This then impacts businesses with falls to revenue and they then also look to delay capital investments. This in turn contributes to lower economic growth and creates more deflationary pressure on the economy.
Interest rates typically cannot go below zero, so consumers and businesses have to spend a higher proportion of their wealth on paying-off debt. This then leaves less money available for investments and spending, creating further deflationary pressures.
A short period of deflation may not concern a government too much. Many businesses would look further ahead with their business planning and forecast expenditure. However, a key element that can exacerbate inflation and deflation is consumer and business confidence in the ability of the central bank and government to maintain a low and stable level of inflation.
If the Bank of England is too aggressive with its interest rate rises, the UK could enter a period of deflation. This could mean equities will suffer as investors sell off shares that will not offer satisfactory returns due to earnings being depressed. High quality bonds may see some benefit with low levels of deflation.
However, if deflation is high then bonds may become unfeasible by the issuers and defaults could rise.
Japan has previously seen a sustained period of deflation over most of the past 25 years and the Bank of Japan had to deploy many measures in attempts to combat it.
The cyclical nature of the deflationary environment proved difficult to break, with consumers and businesses holding on to cash rather than spending or investing. This reduced the effectiveness of Japan’s fiscal measures and the Bank’s loose monetary policy.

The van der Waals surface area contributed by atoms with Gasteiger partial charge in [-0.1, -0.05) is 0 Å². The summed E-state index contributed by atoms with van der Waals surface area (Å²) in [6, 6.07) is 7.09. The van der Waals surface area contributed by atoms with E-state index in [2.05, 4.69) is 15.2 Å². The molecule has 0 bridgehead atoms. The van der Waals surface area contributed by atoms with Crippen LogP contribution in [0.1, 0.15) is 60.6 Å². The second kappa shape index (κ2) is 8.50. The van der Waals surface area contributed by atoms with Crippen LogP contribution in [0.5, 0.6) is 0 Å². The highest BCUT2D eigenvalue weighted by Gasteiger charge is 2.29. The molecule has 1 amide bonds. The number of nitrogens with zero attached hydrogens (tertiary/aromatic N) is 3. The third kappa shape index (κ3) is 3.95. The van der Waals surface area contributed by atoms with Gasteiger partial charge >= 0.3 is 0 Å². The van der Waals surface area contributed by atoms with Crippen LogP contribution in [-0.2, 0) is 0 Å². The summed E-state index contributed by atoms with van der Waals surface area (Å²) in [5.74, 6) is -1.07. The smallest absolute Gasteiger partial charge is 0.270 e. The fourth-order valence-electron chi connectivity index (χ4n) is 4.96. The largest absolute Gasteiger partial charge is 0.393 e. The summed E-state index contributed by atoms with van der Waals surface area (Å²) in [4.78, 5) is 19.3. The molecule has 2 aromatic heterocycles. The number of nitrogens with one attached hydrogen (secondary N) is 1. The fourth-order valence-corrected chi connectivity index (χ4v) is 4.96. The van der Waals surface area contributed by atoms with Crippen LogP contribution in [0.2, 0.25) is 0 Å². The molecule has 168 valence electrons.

Fiscal measures included increasing public spending and reducing tax rates. The Bank of Japan contributed by increasing the money supply by purchasing debt. However, the banks were reluctant to lend any of this extra money due to a credit crunch, again contributing to deflationary pressure.
For the time being UK inflation appears to be falling as price shocks over the last few years fall out of the way that inflation is calculated and as the Bank of England has increased the base rate.
The base rate can be a blunt tool for controlling inflation. There can be a lag between a base rate change and when the impacts then come through with changing spending habits. This impacts demand for goods and services and their pricing, often taking months to follow a base rate change.
This is expected to lead to periods of under and over correction of inflation relative to the target level. There will be further challenges as other factors will continue to have an effect on prices, such as:
reducing dependence on Russian energy an apparent western desire to reduce dependence on the east for manufacturing geopolitical tensions
All of these will most likely lead to inflation in the UK being different from expected as we move ahead into the next few years.